You would expect from an esteemed narrative theorist a masterful display of anecdotes, analysis and theory and Prof. Ivor Goodson did not disappoint. Presenting to the Belmas Critical Educational Policy and Leadership Studies Research Interest Group, Ivor described how his interest in narratives emerged when he and Andy Hargreaves were given $1million to develop an approach for researching change in school that would explain why so much has been invested in school reform with so little to show for it. Their response was to create two databases: an archive of school reform and collect narratives of teachers, comparing cohorts from 1960’s, 1980-90’s and 2000’s.
The research identified that in previous years there was a narrative that brought headteachers and teachers together in a common purpose for changing young people’s lives through education. This narrative collapsed after a sustained managerialist attack on the teaching profession and public education, which engendered three considerable consequences: First, in the ‘paradox of performativity’, which reads that although the managerial reforms sought to improve the 10% of worst teachers, the management and accountability regimes that were introduced consistently drove out the most creative and effective teachers (see Goodson 2003). Second, the loss of these teachers precipitated a ‘corporate memory loss’ of years of excellent teaching experience that left the profession when the best teachers retired or left. Third, many teachers now see teaching as a job to be done and survived until the weekend or retirement.
Following Ivor’s presentation there was a lively debate around the role, advantages and constraints of using narrative theory to understand and engage with the right’s ideological attack on various aspects of the public and those working in education. Narrative theory is clearly a useful tool in mapping and relating these changes but in analytical terms it is very crowded area. Why prioritise narrative over culture, identity, discourse, ideology, articulation or assemblage theories? Narratives are a useful metaphors or organising constructs for understanding the world but, for example, social psychology’s fundamental attribution error cautions that people often over-emphasise individual and agential explanations to the detriment of situational or structural concerns.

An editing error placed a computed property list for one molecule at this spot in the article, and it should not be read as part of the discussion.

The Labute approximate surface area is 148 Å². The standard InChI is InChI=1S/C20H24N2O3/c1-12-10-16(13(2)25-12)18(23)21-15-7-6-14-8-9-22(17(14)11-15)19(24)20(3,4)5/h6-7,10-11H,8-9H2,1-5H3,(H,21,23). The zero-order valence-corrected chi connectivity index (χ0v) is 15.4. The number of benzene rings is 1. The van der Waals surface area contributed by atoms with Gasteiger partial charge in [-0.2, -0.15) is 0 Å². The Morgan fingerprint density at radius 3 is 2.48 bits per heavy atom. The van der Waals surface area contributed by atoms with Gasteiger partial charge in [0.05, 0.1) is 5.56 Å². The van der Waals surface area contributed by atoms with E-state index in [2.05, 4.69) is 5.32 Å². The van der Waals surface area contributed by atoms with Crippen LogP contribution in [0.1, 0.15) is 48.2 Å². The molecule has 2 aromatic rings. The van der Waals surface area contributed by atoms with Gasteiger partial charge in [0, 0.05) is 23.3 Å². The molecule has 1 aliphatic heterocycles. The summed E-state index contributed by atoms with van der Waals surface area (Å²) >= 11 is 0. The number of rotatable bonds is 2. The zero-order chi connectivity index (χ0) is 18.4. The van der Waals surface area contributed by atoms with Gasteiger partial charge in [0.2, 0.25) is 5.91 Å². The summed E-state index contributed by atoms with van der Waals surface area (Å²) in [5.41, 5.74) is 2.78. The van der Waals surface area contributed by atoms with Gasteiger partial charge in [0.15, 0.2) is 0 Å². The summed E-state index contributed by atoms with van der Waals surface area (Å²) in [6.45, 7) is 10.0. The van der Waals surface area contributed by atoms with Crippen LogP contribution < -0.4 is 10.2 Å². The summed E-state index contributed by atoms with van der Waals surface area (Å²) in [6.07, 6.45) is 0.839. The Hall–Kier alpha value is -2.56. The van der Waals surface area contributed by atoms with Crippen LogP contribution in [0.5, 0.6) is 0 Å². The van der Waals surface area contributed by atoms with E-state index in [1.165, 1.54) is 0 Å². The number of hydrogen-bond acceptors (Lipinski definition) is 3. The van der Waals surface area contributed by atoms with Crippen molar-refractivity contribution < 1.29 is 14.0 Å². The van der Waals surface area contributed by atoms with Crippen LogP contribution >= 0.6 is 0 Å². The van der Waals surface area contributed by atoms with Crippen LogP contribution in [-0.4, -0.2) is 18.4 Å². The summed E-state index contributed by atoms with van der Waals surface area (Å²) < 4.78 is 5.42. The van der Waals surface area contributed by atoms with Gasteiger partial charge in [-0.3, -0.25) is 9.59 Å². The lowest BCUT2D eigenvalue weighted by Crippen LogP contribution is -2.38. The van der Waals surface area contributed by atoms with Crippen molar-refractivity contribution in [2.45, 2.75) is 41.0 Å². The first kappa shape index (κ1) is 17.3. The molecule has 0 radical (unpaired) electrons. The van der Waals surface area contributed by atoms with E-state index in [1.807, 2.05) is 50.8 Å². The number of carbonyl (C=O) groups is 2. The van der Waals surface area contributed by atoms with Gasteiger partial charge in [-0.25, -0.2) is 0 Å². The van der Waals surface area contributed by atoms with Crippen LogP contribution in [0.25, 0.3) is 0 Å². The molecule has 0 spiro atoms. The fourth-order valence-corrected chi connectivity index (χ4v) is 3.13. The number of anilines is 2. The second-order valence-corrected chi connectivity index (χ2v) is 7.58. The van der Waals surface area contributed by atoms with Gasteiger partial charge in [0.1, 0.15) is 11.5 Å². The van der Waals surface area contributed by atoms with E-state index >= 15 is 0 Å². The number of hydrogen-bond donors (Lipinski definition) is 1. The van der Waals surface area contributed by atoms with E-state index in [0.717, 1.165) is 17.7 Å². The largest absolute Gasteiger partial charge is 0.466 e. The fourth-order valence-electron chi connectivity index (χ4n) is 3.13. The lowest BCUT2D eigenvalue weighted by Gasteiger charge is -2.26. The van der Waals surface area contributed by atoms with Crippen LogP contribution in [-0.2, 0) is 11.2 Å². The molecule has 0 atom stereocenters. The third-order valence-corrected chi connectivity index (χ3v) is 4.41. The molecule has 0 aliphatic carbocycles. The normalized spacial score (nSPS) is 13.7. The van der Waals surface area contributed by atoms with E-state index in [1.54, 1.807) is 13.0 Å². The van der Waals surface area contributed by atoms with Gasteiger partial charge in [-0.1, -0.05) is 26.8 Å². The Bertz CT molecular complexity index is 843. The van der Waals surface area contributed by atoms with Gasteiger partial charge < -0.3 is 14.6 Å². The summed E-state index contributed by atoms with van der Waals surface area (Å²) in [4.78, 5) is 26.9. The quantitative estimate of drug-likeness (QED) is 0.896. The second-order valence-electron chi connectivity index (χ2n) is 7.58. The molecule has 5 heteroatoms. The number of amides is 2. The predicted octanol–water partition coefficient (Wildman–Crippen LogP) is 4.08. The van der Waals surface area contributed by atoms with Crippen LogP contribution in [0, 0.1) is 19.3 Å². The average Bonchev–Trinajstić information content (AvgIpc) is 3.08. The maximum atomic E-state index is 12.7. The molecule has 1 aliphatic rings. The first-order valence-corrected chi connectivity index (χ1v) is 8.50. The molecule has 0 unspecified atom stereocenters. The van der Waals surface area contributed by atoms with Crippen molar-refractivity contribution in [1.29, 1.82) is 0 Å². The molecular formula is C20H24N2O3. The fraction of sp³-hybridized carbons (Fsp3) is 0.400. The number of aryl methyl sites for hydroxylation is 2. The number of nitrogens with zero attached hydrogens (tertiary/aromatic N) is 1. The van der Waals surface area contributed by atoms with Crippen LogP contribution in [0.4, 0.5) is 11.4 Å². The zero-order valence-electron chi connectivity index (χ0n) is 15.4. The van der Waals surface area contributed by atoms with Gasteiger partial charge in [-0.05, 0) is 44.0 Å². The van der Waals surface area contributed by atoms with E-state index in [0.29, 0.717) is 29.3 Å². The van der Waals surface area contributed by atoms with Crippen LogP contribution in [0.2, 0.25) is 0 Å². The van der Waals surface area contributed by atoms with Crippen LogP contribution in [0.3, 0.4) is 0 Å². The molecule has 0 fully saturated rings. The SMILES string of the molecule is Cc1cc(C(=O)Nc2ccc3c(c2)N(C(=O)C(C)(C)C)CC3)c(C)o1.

More significantly for me, I am unsure what narrative theory provides those seeking to develop an alternative political project furthering social justice? Christian Salmon’s (2010) ‘Storytelling: Bewitching the Modern Mind’ documents how narratives have been adopted by global capitalism, right-wing political parties, and in war and empire building supported by considerable symbolic capital and technological capacity to stunning effect. In comparison, the left has arguably been devoid of compelling narratives and a pitiful in capacity to promote them, leaving the manufacture of values and myths to marketing executives and political ‘spin doctors’.
Deciding ‘what to do…’ I do not believe that a compelling story would be sufficient to remediate the neoliberal hegemony. Dunleavy et al (2005) notes that the neoliberal or managerial take-over of the public sector included a critique (a narrative) it also presented a battery of tools and approaches, from accounting to cost-benefit analysis, that were inscribed with and reinforced neoliberal rationalities. I believe it is crucial to understand the role of these tools and rationalities and develop equivalent apparatuses for a more cooperative and collaborative approach to organising in the public sector. But maybe in the beginning we need to start with a good story to inform, guide and drive us forward…